Creative Learning

Diversity in Art: Communal and Inclusive

In the past, art was exclusive to the elite. If you wanted to be an artist, you had to have a patron who paid for your work and supported your artistic ventures. The best demonstration of this was the popularity of portraiture among the ranks of nobility and rich businessmen, pointed out by Rijksmuseum curator Matthias Ubl. Wealthy patrons wielded portraits as a symbol of power—their ability to commission artists to memorialise their faces signified their stature in society.

The idea of universal accessibility in art did not take hold until the 18th century, when artists like William Hogarth began using their work to critique society and reflect social norms. The current art scene has come a long way from its exclusionary history. It is striving to become an expression of creativity for everyone, not just for the rich and powerful—but it still has a long way to go. Today, we’ll dive into diversity in art and how it evolved to become communal and inclusive:

The evolution of art
In art from earlier societies, the goal was to create something that had never been seen before and was beautiful or intriguing in some way. For example, Egyptian art began with simple drawings on walls and eventually developed into more elaborate paintings emphasising colour. During the Renaissance period, artists began exploring new materials and styles to set themselves apart from their others.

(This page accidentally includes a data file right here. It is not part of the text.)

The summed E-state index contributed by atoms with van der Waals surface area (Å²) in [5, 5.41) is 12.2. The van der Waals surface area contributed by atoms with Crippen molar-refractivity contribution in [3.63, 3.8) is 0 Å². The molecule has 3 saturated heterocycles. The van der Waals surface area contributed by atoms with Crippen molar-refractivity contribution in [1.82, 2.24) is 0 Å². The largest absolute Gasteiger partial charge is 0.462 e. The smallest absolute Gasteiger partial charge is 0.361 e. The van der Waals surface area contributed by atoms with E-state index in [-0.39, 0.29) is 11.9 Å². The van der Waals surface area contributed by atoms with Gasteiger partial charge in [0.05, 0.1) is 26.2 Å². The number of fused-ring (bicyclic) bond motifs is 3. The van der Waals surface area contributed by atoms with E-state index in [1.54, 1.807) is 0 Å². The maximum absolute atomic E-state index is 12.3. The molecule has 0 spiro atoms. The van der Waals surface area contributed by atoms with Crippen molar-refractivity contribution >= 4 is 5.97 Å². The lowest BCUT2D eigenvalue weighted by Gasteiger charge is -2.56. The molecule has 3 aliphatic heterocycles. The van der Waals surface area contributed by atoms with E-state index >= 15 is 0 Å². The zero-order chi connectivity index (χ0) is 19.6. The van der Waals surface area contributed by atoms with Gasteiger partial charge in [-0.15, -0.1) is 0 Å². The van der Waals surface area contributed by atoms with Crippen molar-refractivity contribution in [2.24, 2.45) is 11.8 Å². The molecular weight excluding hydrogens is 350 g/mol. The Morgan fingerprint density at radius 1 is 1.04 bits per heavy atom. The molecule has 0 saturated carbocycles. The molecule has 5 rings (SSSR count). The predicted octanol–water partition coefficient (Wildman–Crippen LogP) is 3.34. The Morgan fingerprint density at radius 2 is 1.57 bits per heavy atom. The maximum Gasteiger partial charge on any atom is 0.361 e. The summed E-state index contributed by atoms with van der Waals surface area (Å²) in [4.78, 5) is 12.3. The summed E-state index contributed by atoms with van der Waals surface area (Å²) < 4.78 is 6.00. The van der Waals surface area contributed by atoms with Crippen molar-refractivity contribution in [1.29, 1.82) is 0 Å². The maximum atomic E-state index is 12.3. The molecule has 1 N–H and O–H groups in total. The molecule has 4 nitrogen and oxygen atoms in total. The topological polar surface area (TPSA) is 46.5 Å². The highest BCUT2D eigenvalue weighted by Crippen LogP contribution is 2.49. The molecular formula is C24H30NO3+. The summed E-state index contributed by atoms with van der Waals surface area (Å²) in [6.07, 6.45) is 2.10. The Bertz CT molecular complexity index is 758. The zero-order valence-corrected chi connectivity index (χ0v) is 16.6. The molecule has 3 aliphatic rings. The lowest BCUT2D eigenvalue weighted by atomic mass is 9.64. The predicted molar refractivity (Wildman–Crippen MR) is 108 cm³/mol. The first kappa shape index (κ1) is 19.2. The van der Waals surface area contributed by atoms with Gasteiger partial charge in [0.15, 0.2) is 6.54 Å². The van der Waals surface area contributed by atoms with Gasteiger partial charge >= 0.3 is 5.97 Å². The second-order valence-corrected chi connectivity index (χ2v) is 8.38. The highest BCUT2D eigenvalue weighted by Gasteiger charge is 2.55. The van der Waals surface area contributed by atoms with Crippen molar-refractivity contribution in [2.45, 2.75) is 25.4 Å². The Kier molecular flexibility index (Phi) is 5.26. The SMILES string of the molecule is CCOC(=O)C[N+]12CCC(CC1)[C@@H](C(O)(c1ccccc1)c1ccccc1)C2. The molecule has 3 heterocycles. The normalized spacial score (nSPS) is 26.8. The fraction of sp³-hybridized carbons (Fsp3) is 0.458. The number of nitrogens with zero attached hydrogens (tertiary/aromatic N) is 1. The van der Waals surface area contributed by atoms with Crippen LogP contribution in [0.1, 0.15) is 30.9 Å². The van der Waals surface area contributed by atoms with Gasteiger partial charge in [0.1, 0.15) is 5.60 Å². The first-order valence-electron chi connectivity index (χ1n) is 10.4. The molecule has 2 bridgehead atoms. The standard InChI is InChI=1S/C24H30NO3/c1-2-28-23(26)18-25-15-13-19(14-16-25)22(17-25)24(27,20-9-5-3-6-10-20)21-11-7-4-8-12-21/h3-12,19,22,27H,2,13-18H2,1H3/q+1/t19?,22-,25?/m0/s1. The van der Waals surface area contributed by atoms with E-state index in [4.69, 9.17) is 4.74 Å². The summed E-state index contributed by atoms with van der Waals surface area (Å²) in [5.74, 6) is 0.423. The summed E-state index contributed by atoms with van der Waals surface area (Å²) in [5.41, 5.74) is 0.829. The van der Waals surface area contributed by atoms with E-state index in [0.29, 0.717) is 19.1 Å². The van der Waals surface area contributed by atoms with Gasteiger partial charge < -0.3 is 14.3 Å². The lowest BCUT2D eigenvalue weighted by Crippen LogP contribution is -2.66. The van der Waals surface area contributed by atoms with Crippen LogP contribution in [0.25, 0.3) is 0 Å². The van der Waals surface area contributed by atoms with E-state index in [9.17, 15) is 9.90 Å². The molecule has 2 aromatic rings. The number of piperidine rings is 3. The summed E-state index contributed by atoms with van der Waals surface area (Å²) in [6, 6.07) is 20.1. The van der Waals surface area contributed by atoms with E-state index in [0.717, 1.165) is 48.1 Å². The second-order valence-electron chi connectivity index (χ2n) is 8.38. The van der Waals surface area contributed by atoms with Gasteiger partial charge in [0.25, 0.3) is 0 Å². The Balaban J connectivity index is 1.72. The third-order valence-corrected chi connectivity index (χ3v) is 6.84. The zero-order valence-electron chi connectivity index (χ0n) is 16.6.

Modern art differs from traditional art in that it focuses more on the medium and technique than on developing new ideas. Austin Kleon in Steal Like an Artist discusses how creativity does not always mean originality. He explains that artists are not always aware of how much others influence them, but this does not mean that their work is of lesser value. By remixing and reimagining, today’s artists can discover their own paths and appreciate the communal nature of art.

Why art should be communal and inclusive
If art is to be truly meaningful, it must be inclusive. It is in the nature of art to be both a personal expression and a shared experience, and it cannot be separated from today’s emphasis on diversity. As a result, some 21st-century artists are starting to create works meant to be experienced by more than just one person. A few incorporate their audience into the piece itself; others use the space their work occupies to draw people in. There are artists who have dived into emerging mediums, such as performance art, to create interactive experiences for all who participate.

Even art platforms like galleries and fairs have acknowledged the need to tackle inclusivity issues in the industry. For instance, the Superfine Art Fair aims to boost LGBTQ+ and artists of colour by providing them with spaces to share their work. It also prides itself on creating a fairer system marked with transparency regarding booth fees, artwork prices, and ticket costs. This kind of initiative helps break down barriers that give too much power to gatekeepers and keep art pieces away from communities that can equally enjoy and appreciate them.

In its 25 years of history, Attenborough Arts Centre has consistently advocated for diversity and inclusion in art. From improving physical access to the site to working with artists and performers with radical and ambitious messages, we aim to uplift underrepresented communities and give them a chance to engage with the arts.

Making art communal and inclusive is a continuing challenge to members of the artistic community. To do so, we must provide a space where artists can build on their own experiences by sharing themselves with others.

 

Post contributed by Wanda Mae Talbot for attenborougharts.com

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